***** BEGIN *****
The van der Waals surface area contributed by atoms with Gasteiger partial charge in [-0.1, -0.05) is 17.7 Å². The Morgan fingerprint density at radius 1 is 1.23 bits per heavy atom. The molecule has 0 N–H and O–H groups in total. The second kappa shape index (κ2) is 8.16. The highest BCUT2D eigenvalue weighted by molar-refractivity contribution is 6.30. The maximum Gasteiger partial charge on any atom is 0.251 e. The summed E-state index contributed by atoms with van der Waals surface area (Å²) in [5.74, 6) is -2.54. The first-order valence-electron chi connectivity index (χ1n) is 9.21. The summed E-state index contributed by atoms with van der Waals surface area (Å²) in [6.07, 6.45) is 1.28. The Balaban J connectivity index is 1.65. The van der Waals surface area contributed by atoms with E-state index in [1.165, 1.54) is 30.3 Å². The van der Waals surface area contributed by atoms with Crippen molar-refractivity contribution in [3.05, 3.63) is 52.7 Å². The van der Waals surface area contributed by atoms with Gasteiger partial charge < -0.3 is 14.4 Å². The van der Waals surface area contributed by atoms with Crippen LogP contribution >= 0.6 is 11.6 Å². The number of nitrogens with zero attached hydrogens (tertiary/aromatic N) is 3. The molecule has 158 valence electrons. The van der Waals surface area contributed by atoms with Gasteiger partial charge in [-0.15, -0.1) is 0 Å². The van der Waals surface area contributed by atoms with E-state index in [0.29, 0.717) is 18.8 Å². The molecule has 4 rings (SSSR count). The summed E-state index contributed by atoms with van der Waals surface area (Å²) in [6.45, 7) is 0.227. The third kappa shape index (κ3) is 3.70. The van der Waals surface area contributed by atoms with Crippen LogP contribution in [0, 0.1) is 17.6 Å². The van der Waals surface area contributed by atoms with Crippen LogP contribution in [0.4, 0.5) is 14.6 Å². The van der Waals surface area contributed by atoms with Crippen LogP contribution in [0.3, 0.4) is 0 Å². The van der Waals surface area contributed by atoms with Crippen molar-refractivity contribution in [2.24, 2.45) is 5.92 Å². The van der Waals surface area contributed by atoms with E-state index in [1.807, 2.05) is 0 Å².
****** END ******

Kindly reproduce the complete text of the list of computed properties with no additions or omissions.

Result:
The van der Waals surface area contributed by atoms with Gasteiger partial charge in [-0.1, -0.05) is 17.7 Å². The Morgan fingerprint density at radius 1 is 1.23 bits per heavy atom. The molecule has 0 N–H and O–H groups in total. The second kappa shape index (κ2) is 8.16. The highest BCUT2D eigenvalue weighted by molar-refractivity contribution is 6.30. The maximum Gasteiger partial charge on any atom is 0.251 e. The summed E-state index contributed by atoms with van der Waals surface area (Å²) in [5.74, 6) is -2.54. The first-order valence-electron chi connectivity index (χ1n) is 9.21. The summed E-state index contributed by atoms with van der Waals surface area (Å²) in [6.07, 6.45) is 1.28. The Balaban J connectivity index is 1.65. The van der Waals surface area contributed by atoms with E-state index in [1.165, 1.54) is 30.3 Å². The van der Waals surface area contributed by atoms with Crippen molar-refractivity contribution in [3.05, 3.63) is 52.7 Å². The van der Waals surface area contributed by atoms with Gasteiger partial charge < -0.3 is 14.4 Å². The van der Waals surface area contributed by atoms with Crippen LogP contribution >= 0.6 is 11.6 Å². The number of nitrogens with zero attached hydrogens (tertiary/aromatic N) is 3. The molecule has 158 valence electrons. The van der Waals surface area contributed by atoms with Gasteiger partial charge in [-0.15, -0.1) is 0 Å². The van der Waals surface area contributed by atoms with E-state index in [0.29, 0.717) is 18.8 Å². The molecule has 4 rings (SSSR count). The summed E-state index contributed by atoms with van der Waals surface area (Å²) in [6.45, 7) is 0.227. The third kappa shape index (κ3) is 3.70. The van der Waals surface area contributed by atoms with Crippen LogP contribution in [0, 0.1) is 17.6 Å². The van der Waals surface area contributed by atoms with Crippen LogP contribution in [0.4, 0.5) is 14.6 Å². The van der Waals surface area contributed by atoms with Crippen LogP contribution in [0.3, 0.4) is 0 Å². The van der Waals surface area contributed by atoms with Crippen molar-refractivity contribution in [2.24, 2.45) is 5.92 Å². The van der Waals surface area contributed by atoms with E-state index in [1.807, 2.05) is 0 Å².